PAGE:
Trinity College was recently named the 12th most expensive college in the country with annual tuition at a whopping $53,330. One can't help but imagine the looks on parents faces as they drive up from Westport to drop their college freshman off at this semi-prestigious college and as they pass this beautiful house.
The immediate Hartford area is literally packed with well respected places of higher learning. With Trinity College, St. Joseph's College, the University of Hartford, the UConn Hartford campus, the UConn Graduate Business Learning Center, and the UConn School of Law here, the area certainly doesn't lack for young, bright individuals that will have significant earning power and make significant contributions to their communities during their lives.
Sadly, Hartford has failed to capitalize on this population and retains far too few of those who attend these schools. While much lauded neighbor cities such as New Haven and Boston have helped build themselves by retaining college graduates who will earn and spend in the city, Hartford fails to do so.
Some reasons are clear and transparent. Most glaring is that Hartford simply doesn't have enough jobs. Relocation of offices to surrounding towns such as Bloomfield give less incentive for recent graduates to stay in Hartford. The enduring perceptions of out of control crime and lack of things to do in the area are also contributing factors.
We recently met a Trinity College professor who told us he was shocked by the students almost completely apathetic attitude towards local politics. That fact doesn't shock us at all. Located in an area known for the heroin trade, Trinity College has erected a black iron fence around the campus. Many students of Trinity and other Hartford area schools will have little actual interaction with Hartford save for trips to Allyn Street or concerts at the Comcast Theatre.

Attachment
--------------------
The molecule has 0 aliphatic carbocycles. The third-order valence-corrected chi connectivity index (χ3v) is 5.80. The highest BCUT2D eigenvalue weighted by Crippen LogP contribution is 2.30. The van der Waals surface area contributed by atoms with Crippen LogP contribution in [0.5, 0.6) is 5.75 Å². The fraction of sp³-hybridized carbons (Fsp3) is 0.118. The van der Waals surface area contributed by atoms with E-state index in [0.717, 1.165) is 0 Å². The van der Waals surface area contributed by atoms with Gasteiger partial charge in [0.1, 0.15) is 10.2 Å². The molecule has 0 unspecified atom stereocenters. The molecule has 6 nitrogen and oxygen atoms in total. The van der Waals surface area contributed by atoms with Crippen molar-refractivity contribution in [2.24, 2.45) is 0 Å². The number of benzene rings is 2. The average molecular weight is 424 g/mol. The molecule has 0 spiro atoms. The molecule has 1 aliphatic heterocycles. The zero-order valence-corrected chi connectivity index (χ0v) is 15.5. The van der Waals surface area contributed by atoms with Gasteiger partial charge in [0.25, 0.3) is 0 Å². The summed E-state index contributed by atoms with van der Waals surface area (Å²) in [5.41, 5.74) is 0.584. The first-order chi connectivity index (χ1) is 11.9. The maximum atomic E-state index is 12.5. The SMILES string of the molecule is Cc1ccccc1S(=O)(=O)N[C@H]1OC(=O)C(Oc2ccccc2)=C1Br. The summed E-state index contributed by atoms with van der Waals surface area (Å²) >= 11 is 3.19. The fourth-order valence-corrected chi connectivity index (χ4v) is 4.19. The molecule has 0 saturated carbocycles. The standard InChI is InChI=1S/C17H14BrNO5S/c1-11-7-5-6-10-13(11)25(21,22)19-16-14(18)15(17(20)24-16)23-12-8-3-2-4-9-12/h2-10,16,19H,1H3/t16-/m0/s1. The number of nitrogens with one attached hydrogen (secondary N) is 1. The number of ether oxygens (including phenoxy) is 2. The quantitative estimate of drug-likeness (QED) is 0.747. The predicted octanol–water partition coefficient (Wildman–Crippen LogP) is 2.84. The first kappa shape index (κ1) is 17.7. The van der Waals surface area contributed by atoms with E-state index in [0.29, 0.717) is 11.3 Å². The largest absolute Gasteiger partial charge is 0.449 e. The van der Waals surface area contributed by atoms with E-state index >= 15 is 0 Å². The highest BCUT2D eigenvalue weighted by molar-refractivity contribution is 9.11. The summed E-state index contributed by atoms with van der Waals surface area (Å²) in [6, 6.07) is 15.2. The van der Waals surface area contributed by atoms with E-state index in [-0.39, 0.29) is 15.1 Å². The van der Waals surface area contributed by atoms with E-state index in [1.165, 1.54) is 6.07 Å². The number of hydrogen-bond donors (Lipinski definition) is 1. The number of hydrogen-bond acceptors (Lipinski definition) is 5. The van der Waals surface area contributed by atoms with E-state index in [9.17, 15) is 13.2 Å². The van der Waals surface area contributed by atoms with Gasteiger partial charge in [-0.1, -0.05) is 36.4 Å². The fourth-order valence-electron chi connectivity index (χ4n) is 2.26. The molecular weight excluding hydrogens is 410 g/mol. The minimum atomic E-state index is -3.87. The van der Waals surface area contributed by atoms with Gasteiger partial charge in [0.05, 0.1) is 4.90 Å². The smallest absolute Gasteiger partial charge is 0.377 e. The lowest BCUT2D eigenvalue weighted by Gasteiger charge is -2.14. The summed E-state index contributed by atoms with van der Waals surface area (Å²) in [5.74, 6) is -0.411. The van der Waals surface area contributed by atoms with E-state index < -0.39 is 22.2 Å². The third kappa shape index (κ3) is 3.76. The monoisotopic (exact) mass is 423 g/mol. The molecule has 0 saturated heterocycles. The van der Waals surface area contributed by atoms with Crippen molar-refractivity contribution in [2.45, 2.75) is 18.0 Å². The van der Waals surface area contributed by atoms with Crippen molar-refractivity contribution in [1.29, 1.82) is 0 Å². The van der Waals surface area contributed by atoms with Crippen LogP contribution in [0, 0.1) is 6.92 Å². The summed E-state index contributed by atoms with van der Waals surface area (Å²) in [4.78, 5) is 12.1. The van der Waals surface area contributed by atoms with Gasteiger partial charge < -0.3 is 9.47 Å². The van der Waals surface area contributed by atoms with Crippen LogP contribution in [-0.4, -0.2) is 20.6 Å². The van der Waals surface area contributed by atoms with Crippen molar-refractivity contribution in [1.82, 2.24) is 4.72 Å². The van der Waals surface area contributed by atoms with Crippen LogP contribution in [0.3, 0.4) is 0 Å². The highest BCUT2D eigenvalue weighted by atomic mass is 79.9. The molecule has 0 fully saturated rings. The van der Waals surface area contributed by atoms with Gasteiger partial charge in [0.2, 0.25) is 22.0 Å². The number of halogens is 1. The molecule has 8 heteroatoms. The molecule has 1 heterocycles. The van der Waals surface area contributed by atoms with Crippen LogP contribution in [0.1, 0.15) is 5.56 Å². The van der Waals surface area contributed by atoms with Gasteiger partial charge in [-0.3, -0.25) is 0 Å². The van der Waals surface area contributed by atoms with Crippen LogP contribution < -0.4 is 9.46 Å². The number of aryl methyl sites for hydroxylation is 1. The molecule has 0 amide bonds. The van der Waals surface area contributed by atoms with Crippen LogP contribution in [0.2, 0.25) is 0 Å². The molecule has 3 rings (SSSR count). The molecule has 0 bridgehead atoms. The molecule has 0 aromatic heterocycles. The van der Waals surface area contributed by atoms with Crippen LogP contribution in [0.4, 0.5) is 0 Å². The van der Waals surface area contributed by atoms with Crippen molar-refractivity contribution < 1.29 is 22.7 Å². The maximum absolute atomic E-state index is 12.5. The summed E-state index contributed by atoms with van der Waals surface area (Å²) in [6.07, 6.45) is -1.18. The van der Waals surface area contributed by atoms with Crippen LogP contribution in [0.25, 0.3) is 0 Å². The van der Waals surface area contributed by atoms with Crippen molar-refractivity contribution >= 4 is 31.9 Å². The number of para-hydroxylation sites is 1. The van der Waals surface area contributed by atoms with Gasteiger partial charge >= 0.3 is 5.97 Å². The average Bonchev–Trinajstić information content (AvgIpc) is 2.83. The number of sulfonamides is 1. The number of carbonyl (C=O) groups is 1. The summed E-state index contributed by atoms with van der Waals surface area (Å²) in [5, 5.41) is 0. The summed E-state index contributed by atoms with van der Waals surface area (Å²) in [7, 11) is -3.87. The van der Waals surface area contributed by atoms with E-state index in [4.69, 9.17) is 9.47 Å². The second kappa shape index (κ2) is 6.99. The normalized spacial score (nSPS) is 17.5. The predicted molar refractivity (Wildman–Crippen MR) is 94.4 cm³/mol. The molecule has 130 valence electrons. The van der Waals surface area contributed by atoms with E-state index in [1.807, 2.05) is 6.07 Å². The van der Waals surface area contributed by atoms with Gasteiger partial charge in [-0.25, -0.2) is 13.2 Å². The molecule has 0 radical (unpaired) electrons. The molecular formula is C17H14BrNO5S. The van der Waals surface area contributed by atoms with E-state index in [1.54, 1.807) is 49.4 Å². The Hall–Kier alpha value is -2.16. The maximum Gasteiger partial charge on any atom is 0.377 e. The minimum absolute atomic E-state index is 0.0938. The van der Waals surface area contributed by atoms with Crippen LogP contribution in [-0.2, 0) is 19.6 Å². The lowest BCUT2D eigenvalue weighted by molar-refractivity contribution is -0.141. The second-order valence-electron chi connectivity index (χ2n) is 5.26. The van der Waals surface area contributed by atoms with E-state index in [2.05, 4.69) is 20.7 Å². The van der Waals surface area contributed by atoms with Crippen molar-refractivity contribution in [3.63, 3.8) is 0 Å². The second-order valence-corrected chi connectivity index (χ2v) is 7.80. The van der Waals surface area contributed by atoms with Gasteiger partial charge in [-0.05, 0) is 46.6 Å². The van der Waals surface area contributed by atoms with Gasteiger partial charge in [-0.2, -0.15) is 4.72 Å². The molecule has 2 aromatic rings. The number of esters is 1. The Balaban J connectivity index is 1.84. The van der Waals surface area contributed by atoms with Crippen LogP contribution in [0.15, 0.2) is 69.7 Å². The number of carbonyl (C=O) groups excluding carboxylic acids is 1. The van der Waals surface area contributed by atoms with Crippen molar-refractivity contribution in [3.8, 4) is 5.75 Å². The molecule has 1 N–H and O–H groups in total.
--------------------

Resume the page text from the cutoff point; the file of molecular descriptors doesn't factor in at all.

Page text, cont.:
These students don't really have any particular reason to be upset at the system as it is working fine for them. They have the ability to attend a fine college at the cost of $53,000 per year. After their four years behind the iron gates of Trinity, many will find jobs through the Trinity Alum network and the vast majority will never live in Hartford again.
There is no doubt that there are legitimate safety concerns on around the campus. For reasons innumerable and debateable the surrounding area has eroded into a dangerous one, even more so for 18-20 year old kids unfamiliar with an urban environment. That said, too often schools in Hartford instill too much fear into students about their surroundings. Though some may find it hard to believe, cities with impeccable media reputations such as Boston and New York also have crime and blight and yet people attend colleges and enjoy the surroundings in those cities.
As with most problems and potential solutions, not one party is fully to blame and not one party alone can fix the problem. Sad City firmly believes that it is in the best interest of Hartford, local businesses and the local colleges and universities to find a way to retain recent graduates and give them reasons to live and contribute to Hartford.